Legislation Would Allow Patients to Stay Two Nights at Surgery Centers
Ambulatory surgery centers could become a more attractive option for Oregon consumers if new legislation gets passed, allowing them to recuperate at the clinics for up to 48 hours after admission.
House Bill 2664 would limit the number of “extended care” or “convalescent care” centers to 16 for the first five years and require them to share data with the Oregon Health Authority to track costs and outcomes.
“Healthcare reform will drive patients into settings that are more cost effective,” Doug Riggs, the lobbyist for the Oregon Ambulatory Surgery Association, told The Lund Report. Allowing patients to stay a night or two at these outpatient clinics would align with the goals of the Triple Aim by providing high-quality care that improves the patient experience, reducing the need for them to head to big hospitals and mix with sick patients, who could carry communicable diseases, such as C. diff.
“The infection rate at these centers is very low,” he added, with rates of facility-acquired infections at less than 0.004% of patients in data reported since 2014.
The Oregon Ambulatory Surgery Association had previously put forth legislation similar to HB 2664, but faced opposition from the Oregon Association of Hospitals and Health Systems, whose members would lose business to the smaller clinics if surgery patients could check into the ASCs instead of a hospital.
But now Providence Health & Services has partnered with five ASCs and has negotiated with the Ambulatory Surgery Association to reach agreement on amendments, under a workgroup authorized by Rep. Mitch Greenlick, D-Portland.
“We are very confident that the compromise that we reached will pass this session,” said Riggs. “We’ve made significant concessions to get on the same page.”
Dr. Tom Lorish, the director of orthopedics and ambulatory surgery centers at Providence, said that proper utilization of these speciality clinics could help the health system reduce the need to build more hospitals.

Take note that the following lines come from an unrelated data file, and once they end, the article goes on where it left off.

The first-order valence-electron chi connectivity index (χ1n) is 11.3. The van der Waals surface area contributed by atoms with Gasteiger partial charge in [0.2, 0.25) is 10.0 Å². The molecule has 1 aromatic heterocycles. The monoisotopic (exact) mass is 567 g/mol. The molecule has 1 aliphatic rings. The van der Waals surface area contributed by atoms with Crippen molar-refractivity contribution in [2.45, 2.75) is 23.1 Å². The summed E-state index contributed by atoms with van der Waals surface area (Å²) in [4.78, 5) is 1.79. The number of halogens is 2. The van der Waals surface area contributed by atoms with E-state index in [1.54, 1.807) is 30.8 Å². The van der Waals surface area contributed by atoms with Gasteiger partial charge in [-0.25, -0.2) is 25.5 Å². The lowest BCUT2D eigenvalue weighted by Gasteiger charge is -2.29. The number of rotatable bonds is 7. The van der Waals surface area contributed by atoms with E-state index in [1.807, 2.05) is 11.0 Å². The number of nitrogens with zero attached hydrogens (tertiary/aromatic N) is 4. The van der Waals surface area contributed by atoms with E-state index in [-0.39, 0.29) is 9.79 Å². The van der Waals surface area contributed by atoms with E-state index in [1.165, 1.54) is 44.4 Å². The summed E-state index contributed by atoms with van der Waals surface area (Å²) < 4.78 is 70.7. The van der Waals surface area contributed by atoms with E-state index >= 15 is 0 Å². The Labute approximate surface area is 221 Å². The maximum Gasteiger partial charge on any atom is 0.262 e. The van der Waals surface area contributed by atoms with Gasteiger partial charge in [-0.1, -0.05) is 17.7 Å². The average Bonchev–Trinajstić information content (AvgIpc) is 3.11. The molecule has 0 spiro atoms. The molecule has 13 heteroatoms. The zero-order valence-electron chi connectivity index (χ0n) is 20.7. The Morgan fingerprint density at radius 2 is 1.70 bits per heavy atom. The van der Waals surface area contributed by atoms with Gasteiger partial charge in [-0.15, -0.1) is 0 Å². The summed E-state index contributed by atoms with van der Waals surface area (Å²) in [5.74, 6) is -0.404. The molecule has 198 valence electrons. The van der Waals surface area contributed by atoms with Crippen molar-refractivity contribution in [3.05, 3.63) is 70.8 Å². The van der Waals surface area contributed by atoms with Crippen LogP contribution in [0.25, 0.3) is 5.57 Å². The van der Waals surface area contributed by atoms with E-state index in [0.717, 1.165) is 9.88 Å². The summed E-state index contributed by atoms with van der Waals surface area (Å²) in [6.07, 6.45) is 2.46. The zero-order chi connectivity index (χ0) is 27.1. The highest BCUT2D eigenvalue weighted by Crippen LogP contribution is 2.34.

“Providence views ASC extended care centers as a way to further improve the delivery of care and reduce cost – and done correctly, these new centers will not act as a threat to hospitals, but enable patients to be seen in the right setting – reserving hospital care for the sickest and most vulnerable patients,” Lorish wrote in his testimony.
The bill has broad bipartisan and bicameral support, with as many Republican sponsors as Democratic ones, including Rep. Knute Buehler, R-Bend, an orthopedic surgeon. The other chief sponsors are Rep. Rob Nosse, D-Portland, Rep. John Lively, D-Springfield, and Sen. Laurie Monnes Anderson, D-Gresham.
Riggs said that expanding services at ASCs would align with the direction of reform by the Centers for Medicare & Medicaid Services, which approved outpatient clinics for surgery for Medicare patients in 1980. He was optimistic that their increased use would be an area of common ground with the new Secretary of Health & Human Services, Dr. Tom Price, himself an orthopedic surgeon.
Five states already allow extended stays at ambulatory surgery centers, most notably Colorado. Despite a larger population than Oregon, and no caps on the number of extended-care centers, Riggs said Colorado has just 13 ambulatory surgery centers where patients are admitted for multiple-night stays. While his organization has interest from roughly that many centers, there may not be the demand for the full 16 centers as allowed in the pilot project.
Under the compromise, at least half of the extended-care centers would be affiliated with a hospital system, while at least five and no more than eight could be independent ambulatory surgery centers.
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